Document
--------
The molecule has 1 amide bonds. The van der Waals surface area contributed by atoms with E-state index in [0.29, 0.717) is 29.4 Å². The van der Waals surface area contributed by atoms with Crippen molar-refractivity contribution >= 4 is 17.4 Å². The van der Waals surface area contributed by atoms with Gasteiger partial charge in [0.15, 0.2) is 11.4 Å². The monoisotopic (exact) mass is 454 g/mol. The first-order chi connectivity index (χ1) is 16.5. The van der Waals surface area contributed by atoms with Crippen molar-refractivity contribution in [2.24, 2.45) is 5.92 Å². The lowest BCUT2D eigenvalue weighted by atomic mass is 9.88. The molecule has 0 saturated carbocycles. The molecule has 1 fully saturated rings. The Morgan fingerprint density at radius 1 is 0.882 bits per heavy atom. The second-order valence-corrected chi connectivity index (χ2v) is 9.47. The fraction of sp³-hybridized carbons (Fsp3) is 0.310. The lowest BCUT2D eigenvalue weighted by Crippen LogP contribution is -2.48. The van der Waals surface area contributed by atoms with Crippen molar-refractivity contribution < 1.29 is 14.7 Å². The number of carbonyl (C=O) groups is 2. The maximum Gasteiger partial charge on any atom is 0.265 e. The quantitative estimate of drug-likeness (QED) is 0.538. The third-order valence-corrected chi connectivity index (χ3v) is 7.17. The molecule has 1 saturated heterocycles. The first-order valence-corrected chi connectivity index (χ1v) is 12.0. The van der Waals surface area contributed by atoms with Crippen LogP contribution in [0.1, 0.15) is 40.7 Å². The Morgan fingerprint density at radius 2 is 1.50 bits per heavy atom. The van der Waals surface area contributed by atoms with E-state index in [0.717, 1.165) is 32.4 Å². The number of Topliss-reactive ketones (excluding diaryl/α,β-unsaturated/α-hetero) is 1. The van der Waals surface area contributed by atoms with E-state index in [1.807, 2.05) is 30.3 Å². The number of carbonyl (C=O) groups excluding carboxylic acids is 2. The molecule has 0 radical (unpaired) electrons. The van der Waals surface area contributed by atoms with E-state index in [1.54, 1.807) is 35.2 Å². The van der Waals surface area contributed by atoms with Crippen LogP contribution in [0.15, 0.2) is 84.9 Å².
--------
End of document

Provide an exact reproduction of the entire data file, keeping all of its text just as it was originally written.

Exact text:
The molecule has 1 amide bonds. The van der Waals surface area contributed by atoms with E-state index in [0.29, 0.717) is 29.4 Å². The van der Waals surface area contributed by atoms with Crippen molar-refractivity contribution >= 4 is 17.4 Å². The van der Waals surface area contributed by atoms with Gasteiger partial charge in [0.15, 0.2) is 11.4 Å². The monoisotopic (exact) mass is 454 g/mol. The first-order chi connectivity index (χ1) is 16.5. The van der Waals surface area contributed by atoms with Crippen molar-refractivity contribution in [2.24, 2.45) is 5.92 Å². The lowest BCUT2D eigenvalue weighted by atomic mass is 9.88. The molecule has 0 saturated carbocycles. The molecule has 1 fully saturated rings. The Morgan fingerprint density at radius 1 is 0.882 bits per heavy atom. The second-order valence-corrected chi connectivity index (χ2v) is 9.47. The fraction of sp³-hybridized carbons (Fsp3) is 0.310. The lowest BCUT2D eigenvalue weighted by Crippen LogP contribution is -2.48. The van der Waals surface area contributed by atoms with Crippen molar-refractivity contribution < 1.29 is 14.7 Å². The number of carbonyl (C=O) groups is 2. The maximum Gasteiger partial charge on any atom is 0.265 e. The quantitative estimate of drug-likeness (QED) is 0.538. The third-order valence-corrected chi connectivity index (χ3v) is 7.17. The molecule has 1 saturated heterocycles. The first-order valence-corrected chi connectivity index (χ1v) is 12.0. The van der Waals surface area contributed by atoms with Crippen LogP contribution in [0.1, 0.15) is 40.7 Å². The Morgan fingerprint density at radius 2 is 1.50 bits per heavy atom. The van der Waals surface area contributed by atoms with E-state index in [0.717, 1.165) is 32.4 Å². The number of Topliss-reactive ketones (excluding diaryl/α,β-unsaturated/α-hetero) is 1. The van der Waals surface area contributed by atoms with E-state index in [1.807, 2.05) is 30.3 Å². The number of carbonyl (C=O) groups excluding carboxylic acids is 2. The molecule has 0 radical (unpaired) electrons. The van der Waals surface area contributed by atoms with E-state index in [1.54, 1.807) is 35.2 Å². The van der Waals surface area contributed by atoms with Crippen LogP contribution in [0.15, 0.2) is 84.9 Å².